by: Stephen B. Blezinger
Ph.D., PAS

As cattle producers one of our main tasks in day-to-day and overall management is providing for the nutritional requirements of the herd. We spend countless dollars (hopefully providing a positive return on investment) making sure our cattle receive the necessary nutrients for good re-production, health, milk produc-tion and growth. Overall this requires providing the necessary forage base in terms of pasture, hay and silage along with the necessary supplements as needed when forage sources are short in specific nutrients or forage sup-plies are short in general.

Unfortunately, despite all the time, effort and expenditures it is not uncommon for even the best managed herds to encounter a nutritional deficiency from time to time. There are a wide range of reasons for this. Some of these may include:

1) Forages, have not been test-ed and evaluated to determine nutrient content, therefore sup-plements have not been matched to the shortages and do not meet the cow's requirements.

2) Nutrition program has not been matched with production stage of cows and or calves.

3) Certain individual animals in the herd have specific needs that are not addressed. This may be related to age, illness and breed type

4) Intake of self-fed supple-ments are inherently variable. Some individuals in the herd will simply not or inadequately con-sume self-fed supplements (typi-cal biological bell-curve) meaning these individuals will likely come up deficient in which ever nutrients are being supplemented.

5) High levels of one nutrient may be antagonizing the absorp-tion of another.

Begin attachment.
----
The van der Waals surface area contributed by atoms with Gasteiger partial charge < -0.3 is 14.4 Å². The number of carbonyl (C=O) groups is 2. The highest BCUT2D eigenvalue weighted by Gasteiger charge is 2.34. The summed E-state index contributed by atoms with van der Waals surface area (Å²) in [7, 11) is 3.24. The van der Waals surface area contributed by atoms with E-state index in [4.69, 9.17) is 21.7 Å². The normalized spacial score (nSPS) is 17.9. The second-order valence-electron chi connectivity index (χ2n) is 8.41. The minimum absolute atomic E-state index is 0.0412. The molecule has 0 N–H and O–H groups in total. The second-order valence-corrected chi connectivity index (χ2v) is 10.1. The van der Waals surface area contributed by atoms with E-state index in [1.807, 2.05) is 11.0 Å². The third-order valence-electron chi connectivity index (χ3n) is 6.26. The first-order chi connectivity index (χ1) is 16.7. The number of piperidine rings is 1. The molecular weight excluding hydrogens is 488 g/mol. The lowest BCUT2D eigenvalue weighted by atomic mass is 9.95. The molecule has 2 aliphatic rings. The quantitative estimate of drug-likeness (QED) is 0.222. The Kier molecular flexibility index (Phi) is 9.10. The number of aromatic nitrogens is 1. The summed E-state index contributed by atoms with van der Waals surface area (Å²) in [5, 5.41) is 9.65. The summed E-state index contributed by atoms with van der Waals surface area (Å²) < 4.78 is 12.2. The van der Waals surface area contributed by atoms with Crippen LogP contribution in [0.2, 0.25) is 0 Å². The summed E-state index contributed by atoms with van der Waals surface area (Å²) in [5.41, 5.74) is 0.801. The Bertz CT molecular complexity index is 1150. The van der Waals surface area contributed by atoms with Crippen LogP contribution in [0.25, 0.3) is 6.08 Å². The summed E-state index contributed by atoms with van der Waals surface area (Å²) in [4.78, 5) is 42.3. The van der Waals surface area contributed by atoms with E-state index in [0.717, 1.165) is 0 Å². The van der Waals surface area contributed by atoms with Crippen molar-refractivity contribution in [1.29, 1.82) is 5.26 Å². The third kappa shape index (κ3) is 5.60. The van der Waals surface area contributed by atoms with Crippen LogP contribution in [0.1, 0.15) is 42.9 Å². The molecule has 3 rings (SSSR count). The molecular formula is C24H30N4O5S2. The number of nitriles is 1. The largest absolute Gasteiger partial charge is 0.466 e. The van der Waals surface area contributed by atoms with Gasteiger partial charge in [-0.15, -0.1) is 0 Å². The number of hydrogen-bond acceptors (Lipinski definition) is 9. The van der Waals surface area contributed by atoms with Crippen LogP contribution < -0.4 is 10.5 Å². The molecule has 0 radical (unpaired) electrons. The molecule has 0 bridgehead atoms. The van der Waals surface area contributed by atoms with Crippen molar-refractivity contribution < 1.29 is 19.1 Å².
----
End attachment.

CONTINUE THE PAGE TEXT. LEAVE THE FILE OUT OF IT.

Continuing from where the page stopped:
6) Improper internal parasite control programs may result in a heavy parasite load which con-sumes a great deal of the animal's nutrient supply.

7) Overall quality of nutrient sources (forages, feeds, supple-ments) may be of such poor quality that digestibility is low and nutrient absorption is also inadequate to meet the animal's needs.

Nutrient Specifics

The primary nutrients the ani-mal requires and the producer seeks to supply are protein, ener-gy, minerals and vitamins. The other two are water and air alt-hough, hopefully these are given. However, water quality can come into play in some instances.

Each of the basic nutrients has specific functions in the mamma-lian body. Let's review a second:

Protein – Protein is commonly seen as the most important nutri-ent. Protein is required in virtually every system in the body. It is required for growth, milk produc-tion, immune response, enzymat-ic activity, etc. So, a basic amount of protein is needed every day for a.) normal body function maintenance and structural (muscle and bone integrity) and b.) for any productive purposes such as fetal growth, milk production and breeding.

Energy – Energy is the fuel that makes the body run. Energy is measured as the calories the cow consumes daily. Again, there are energy requirements for maintenance purposes and for productive purposes. Energy is needed for maintaining or in-creasing body weight and condi-tion, one of the primary visual signs of adequate energy intake.